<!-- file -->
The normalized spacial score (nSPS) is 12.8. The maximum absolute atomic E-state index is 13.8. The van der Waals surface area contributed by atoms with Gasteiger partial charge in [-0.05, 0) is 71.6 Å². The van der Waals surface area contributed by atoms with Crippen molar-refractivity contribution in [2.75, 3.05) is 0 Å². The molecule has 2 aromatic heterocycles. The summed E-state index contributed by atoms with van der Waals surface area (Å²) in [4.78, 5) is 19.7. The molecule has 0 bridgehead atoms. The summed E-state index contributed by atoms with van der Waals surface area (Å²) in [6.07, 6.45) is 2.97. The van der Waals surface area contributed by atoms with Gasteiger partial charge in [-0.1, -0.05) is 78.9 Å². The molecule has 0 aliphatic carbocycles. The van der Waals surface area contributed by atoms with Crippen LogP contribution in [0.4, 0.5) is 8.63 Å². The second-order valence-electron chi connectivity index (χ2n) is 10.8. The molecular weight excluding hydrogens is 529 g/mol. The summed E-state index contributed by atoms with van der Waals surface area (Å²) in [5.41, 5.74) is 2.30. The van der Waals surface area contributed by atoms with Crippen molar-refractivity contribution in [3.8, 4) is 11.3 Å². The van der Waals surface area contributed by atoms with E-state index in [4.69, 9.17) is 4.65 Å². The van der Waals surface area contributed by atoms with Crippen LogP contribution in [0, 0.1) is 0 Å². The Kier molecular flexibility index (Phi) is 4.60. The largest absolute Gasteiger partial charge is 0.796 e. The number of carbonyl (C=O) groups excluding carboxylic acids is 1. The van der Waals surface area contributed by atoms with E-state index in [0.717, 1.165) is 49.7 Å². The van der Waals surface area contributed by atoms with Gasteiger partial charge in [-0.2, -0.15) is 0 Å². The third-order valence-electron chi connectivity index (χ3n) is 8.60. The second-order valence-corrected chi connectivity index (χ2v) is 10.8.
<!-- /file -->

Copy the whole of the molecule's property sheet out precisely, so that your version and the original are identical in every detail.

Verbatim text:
The normalized spacial score (nSPS) is 12.8. The maximum absolute atomic E-state index is 13.8. The van der Waals surface area contributed by atoms with Gasteiger partial charge in [-0.05, 0) is 71.6 Å². The van der Waals surface area contributed by atoms with Crippen molar-refractivity contribution in [2.75, 3.05) is 0 Å². The molecule has 2 aromatic heterocycles. The summed E-state index contributed by atoms with van der Waals surface area (Å²) in [4.78, 5) is 19.7. The molecule has 0 bridgehead atoms. The summed E-state index contributed by atoms with van der Waals surface area (Å²) in [6.07, 6.45) is 2.97. The van der Waals surface area contributed by atoms with Gasteiger partial charge in [-0.1, -0.05) is 78.9 Å². The molecule has 0 aliphatic carbocycles. The van der Waals surface area contributed by atoms with Crippen LogP contribution in [0.4, 0.5) is 8.63 Å². The second-order valence-electron chi connectivity index (χ2n) is 10.8. The molecular weight excluding hydrogens is 529 g/mol. The summed E-state index contributed by atoms with van der Waals surface area (Å²) in [5.41, 5.74) is 2.30. The van der Waals surface area contributed by atoms with Crippen molar-refractivity contribution in [3.8, 4) is 11.3 Å². The van der Waals surface area contributed by atoms with E-state index in [4.69, 9.17) is 4.65 Å². The van der Waals surface area contributed by atoms with Crippen LogP contribution in [0, 0.1) is 0 Å². The Kier molecular flexibility index (Phi) is 4.60. The largest absolute Gasteiger partial charge is 0.796 e. The number of carbonyl (C=O) groups excluding carboxylic acids is 1. The van der Waals surface area contributed by atoms with E-state index in [0.717, 1.165) is 49.7 Å². The van der Waals surface area contributed by atoms with Gasteiger partial charge in [-0.2, -0.15) is 0 Å². The third-order valence-electron chi connectivity index (χ3n) is 8.60. The second-order valence-corrected chi connectivity index (χ2v) is 10.8.